AT&T and the First Responder Network Authority announced the launch of the FirstNet network core on Tuesday, a critical step in establishing the first dedicated public safety communications platform for first responders.
Serving as the brain of Firstnet, the LTE evolved packet network core infrastructure was built on hardware that’s physically separate from AT&T’s commercial infrastructure. The network core boasts end-to-end encryption, and a Security Operations Center will monitor and analyze traffic on the network 24/7 to identify potential threats in real time.
“The launch of the network core comes a year into the FirstNet public-private partnership,” Chris Sambar, senior vice president of AT&T FirstNet, said. “It’s been a non-stop 12 months. And we’re proud of the quick progress we’ve made in this short timeframe, consistently delivering on or ahead of schedule. But bringing the FirstNet network core to life is one of the most exciting milestones yet.”
The FirstNet network core will enable first responders to access First Priority, an enhanced priority and preemption feature that can reflect command structures or changing needs. Additionally, the network core’s launch unlocks FirstNet’s Incident Management Portal, which allows critical users to be given the highest priority levels in real-time. Additional features like push-to-talk and z-Axis location-based services will also be supported by the network core.
“Outdated communications capabilities are a threat to public safety,” Ed Davis, former commissioner of the Boston Police Department, said. “We’ve seen it repeatedly when disasters strike — from September 11, the Boston Marathon and Parkland. We’ve been advocating for the future of communications to bring us a modern solution that will empower us with next-generation tools. And with FirstNet, that future is here, giving us an experience we can’t get on any commercial network.”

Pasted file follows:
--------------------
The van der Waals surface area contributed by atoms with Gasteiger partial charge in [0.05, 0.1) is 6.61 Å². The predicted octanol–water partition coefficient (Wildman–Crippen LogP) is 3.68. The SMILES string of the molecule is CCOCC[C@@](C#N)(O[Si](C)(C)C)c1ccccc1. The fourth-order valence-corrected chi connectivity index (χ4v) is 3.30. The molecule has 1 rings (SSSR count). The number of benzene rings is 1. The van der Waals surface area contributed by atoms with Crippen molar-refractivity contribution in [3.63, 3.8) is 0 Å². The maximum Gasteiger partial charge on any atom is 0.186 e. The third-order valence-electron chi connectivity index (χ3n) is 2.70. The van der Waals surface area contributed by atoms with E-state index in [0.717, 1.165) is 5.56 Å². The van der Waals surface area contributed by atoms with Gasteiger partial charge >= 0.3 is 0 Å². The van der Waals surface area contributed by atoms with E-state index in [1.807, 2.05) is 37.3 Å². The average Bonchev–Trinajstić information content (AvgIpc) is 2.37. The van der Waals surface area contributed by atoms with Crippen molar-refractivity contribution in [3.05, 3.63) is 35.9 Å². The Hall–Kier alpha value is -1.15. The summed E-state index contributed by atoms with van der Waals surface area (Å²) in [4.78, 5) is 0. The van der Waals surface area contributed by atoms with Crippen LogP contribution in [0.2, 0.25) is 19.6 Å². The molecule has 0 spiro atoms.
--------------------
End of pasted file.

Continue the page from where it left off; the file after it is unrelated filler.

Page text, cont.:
The First Responder Network Authority is working to certify the network core. AT&T will utilize a “controlled introduction” in which a limited number of users will be able to use the dedicated system until testing has been completed.
“To ensure the network delivers the performance and integrity public safety demands, the FirstNet core will continue to undergo validation and testing with the First Responder Network Authority,” Jeff Bratcher, the chief technology officer and operations director of First Responder Network Authority, said. “Alongside AT&T, we will exercise the functionality of the public safety features, measure redundancy under a variety of conditions, and validate the overall performance and resiliency of network components. With the results of these tests, the First Responder Network Authority and AT&T will validate that the network will be there when public safety needs it.”
First responders have been able to use the AT&T commercial core to access some of the benefits while the network core was under construction. Brazos County Sheriff Chris Kirk said FirstNet has already made a “tremendous difference” in helping first responders “cut through the clutter” and gain access to critical information.
“That was before the launch of the FirstNet network core,” Kirk said. “So, we’re expecting it to only get better from here, which we believe will continue to improve our operations.”